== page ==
Sossusvlei and Deadvlei Namibia

Sossusvlei & Deadvlei

Deep in the heart of the Namib desert, lies the unique Sossusvlei area. The Sossusvlei is a salt-clay pan surrounded by dunes. Altogether the blue sky, red dunes, and white pans makes a striking photo. Deadvlei is an incredibly photogenic and iconic landscape scene, and many people try to get to the pan as early as possible to get those special photos at sunrise.


Sossusvlei is a salt and clay pan surrounded by high red dunes, located in the southern part of the Namib Desert


Dead trees simply scorched black in the sun, monuments to their own destruction.

There are several pans in the area, some of which, occasionally receive water and some are now permanently dry due to a change of the river course. Deadvlei is one of the latter. It is by far one of Namibia’s most photographed landmarks.



Dead camel thorn trees stand on an ancient clay bed, like sentinels to a forgotten time, their ashen frames casting shadows across the white dust.


Dead Vlei – Dead Marsh – Too dry in Dead Vlei for the trees to even decompose

A forest frozen in time. Deadvlei close to Sossusvlei, where the desert is in full control of the environment. Deadvlei has claimed to be surrounded by the highest sand dunes in the world.


Tree skeletons are lost in the middle of the Namib Desert, on a clay pan of old river channels.


Shadow casting dead Camelthorn trees in Namib desert

The biggest reason most visitors make the long journey to Sossusvlei, is to visit the stunning and iconic Deadvlei, a collection of skeletal camelthorn trees set in the cracked clay, surrounded by deep orange dunes and all topped off with bright blue skies overhead.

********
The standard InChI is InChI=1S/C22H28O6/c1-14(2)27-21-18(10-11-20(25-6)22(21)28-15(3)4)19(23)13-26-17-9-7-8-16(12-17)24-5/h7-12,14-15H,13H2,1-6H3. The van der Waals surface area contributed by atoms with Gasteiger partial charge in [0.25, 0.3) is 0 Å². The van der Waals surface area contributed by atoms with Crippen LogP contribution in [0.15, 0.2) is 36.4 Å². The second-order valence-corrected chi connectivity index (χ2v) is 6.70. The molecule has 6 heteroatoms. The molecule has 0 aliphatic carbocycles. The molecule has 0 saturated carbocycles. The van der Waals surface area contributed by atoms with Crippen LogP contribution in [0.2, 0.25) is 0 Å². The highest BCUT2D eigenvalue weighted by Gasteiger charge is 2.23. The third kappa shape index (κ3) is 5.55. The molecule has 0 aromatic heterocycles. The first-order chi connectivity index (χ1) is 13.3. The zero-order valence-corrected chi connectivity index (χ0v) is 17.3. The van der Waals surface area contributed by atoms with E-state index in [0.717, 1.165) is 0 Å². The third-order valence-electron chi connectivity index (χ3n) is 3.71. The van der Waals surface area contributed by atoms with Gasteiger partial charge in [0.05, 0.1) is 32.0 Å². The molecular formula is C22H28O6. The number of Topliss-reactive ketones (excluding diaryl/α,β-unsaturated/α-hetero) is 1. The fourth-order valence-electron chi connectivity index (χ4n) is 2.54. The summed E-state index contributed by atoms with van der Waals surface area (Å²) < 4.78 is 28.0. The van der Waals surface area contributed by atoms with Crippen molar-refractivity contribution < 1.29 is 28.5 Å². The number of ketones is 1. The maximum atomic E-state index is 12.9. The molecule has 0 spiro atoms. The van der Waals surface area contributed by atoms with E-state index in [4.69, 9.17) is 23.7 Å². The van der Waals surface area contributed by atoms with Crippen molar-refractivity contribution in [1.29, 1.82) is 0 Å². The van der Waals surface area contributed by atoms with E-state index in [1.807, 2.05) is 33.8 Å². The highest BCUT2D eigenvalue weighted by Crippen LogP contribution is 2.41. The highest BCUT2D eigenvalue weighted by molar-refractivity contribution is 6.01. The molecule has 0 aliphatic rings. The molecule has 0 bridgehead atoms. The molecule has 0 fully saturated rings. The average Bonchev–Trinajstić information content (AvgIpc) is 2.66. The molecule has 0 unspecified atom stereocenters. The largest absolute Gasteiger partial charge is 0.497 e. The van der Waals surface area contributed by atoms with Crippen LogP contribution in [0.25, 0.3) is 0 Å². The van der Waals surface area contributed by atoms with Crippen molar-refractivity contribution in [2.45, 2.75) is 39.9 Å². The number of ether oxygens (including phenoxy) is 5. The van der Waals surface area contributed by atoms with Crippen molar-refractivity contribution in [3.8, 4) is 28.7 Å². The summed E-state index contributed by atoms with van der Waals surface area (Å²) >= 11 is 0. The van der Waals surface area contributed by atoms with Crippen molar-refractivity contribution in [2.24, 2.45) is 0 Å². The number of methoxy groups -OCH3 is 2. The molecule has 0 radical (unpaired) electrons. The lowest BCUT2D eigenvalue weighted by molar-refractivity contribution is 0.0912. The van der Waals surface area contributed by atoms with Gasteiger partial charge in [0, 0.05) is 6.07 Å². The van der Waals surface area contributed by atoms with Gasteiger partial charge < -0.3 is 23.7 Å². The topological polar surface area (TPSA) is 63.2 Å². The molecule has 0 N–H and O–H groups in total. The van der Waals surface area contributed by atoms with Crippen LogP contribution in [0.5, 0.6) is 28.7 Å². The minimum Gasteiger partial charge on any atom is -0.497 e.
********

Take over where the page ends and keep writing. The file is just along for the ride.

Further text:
Skeletal camelthorn trees set in the cracked clay


Dead dried out tree scorched black by the sun in the desert

Originally the place was called the Dead Marsh. The Afrikaans word vlei means Marsh in English. It was a marsh filled with water that has, over time, dried out and left a nice white clay pan in its place.

Dry tree trunk


It’s a spooky like feeling, being amongst trees that are long dead, but still talks to you. It’s estimated this happened about 900 years ago.

Camel Thorn Trees grow here when the Tsauchab River would flood after heavy rainfall and form shallow pools of water. Deadvlei was once like Sossusvlei, with the river draining into it nourishing desert life and even trees.

The trees are estimated to be several hundred years old, however they have not decomposed due to the dry climate.

The pan was formed when the Tsauchab River flooded and the abundance of water allowed camel thorn trees to grow. However, the climate changed and the sand dunes encroached on the pan, blocking the river from reaching the area.

The climatic change and the river do not flow anymore, the desert is so harsh that the trees dried out and instead of decomposing they totally dried out. This vlei has long been cut off from the Tsauchab River by a large sand dune. Soon, all the dead trees will be deteriorating to such an extent, that it will no longer be seen.

Check out some more of my photos at 500PX and PhotoPixSA and the Trip Reports and Hiking Trails

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